HBO Lucky gets some surprising news from Rothenstein about "Mrs. Darmody" in Episode 6... How does he feel about learning he's with Jimmy's mother, not his wife?
Vincent Piazza It's startling! We actually tried that take a lot of different ways because there are a lot of things going on. First off, he's there to do something very sinister, which is kill - wether it's a husband or a son. But it's definitely unsettling to realize he was with this man's mother. At the same time to counter that, there's a bravado.
HBO Lucky really confides to Gillian about his affliction - that's a lot of honesty for a gangster. What is it about Gillian that gets him going?
Vincent Piazza He's a 22-year-old young man who has no therapy, no one to talks about sexual dysfunction and this woman embodies the cure - this is arguably the first woman who has made him feel like he's old self again. And his old self is, what, a year prior?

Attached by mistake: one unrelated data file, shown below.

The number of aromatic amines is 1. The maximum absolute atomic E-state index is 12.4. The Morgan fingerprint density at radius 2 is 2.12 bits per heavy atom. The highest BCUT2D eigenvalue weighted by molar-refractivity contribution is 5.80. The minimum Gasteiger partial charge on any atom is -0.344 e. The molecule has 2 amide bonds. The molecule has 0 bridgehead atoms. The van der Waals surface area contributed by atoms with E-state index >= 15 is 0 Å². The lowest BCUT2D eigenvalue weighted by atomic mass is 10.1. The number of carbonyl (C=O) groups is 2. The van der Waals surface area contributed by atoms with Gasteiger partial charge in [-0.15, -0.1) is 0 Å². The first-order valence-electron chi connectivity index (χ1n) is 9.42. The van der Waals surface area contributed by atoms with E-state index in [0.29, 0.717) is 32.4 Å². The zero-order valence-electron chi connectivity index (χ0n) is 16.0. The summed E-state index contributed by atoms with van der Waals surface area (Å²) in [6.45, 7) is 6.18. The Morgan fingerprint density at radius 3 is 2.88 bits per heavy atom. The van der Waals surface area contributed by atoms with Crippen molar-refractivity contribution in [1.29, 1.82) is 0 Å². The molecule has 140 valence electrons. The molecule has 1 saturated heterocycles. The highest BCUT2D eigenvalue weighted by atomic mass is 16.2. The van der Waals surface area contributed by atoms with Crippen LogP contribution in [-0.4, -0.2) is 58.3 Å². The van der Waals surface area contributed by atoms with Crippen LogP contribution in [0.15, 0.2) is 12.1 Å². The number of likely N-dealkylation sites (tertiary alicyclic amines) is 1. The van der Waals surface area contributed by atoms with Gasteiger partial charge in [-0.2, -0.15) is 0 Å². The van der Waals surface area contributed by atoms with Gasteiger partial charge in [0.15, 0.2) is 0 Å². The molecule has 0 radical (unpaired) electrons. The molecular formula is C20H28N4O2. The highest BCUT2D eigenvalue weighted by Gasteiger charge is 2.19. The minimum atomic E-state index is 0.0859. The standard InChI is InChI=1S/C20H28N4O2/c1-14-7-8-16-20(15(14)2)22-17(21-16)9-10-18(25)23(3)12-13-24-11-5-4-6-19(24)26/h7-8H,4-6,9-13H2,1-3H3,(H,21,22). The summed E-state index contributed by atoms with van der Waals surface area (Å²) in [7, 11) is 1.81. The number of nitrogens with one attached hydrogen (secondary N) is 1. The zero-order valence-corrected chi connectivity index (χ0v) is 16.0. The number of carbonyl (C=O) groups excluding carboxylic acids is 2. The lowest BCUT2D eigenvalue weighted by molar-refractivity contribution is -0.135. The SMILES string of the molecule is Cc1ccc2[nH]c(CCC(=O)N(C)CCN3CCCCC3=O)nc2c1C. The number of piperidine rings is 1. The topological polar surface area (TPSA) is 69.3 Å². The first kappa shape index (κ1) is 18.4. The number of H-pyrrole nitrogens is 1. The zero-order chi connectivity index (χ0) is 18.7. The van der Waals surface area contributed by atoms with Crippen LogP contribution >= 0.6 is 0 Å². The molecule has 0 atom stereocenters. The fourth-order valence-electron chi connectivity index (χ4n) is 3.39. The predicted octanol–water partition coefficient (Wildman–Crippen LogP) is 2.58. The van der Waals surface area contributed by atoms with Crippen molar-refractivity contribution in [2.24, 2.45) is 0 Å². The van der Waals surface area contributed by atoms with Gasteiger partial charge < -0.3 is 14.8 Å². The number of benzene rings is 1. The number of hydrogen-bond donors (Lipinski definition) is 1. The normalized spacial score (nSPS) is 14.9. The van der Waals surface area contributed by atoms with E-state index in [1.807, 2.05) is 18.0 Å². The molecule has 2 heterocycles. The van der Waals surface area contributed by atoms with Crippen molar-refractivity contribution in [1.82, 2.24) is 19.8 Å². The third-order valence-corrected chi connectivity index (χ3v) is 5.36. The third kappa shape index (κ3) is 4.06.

But a year when you're 20 feels like a decade. So it's almost idolatry: She's blonde, she's a dancer; this is a woman that's out of his league. So he has this very intimate moment with a beautiful, exotic, sexy woman and she is seemingly returning very genuine affection to him. Also, he doesn't have a relationship with his own mother and he finds out this woman is a mother and he's opened up to her, it's almost a psychological epiphany - "Oh my God, I talked to a mother. There's a mother in my life" There's something very freudian tied into the whole thing.
HBO But later, with Nucky, he talks trash about Gillian.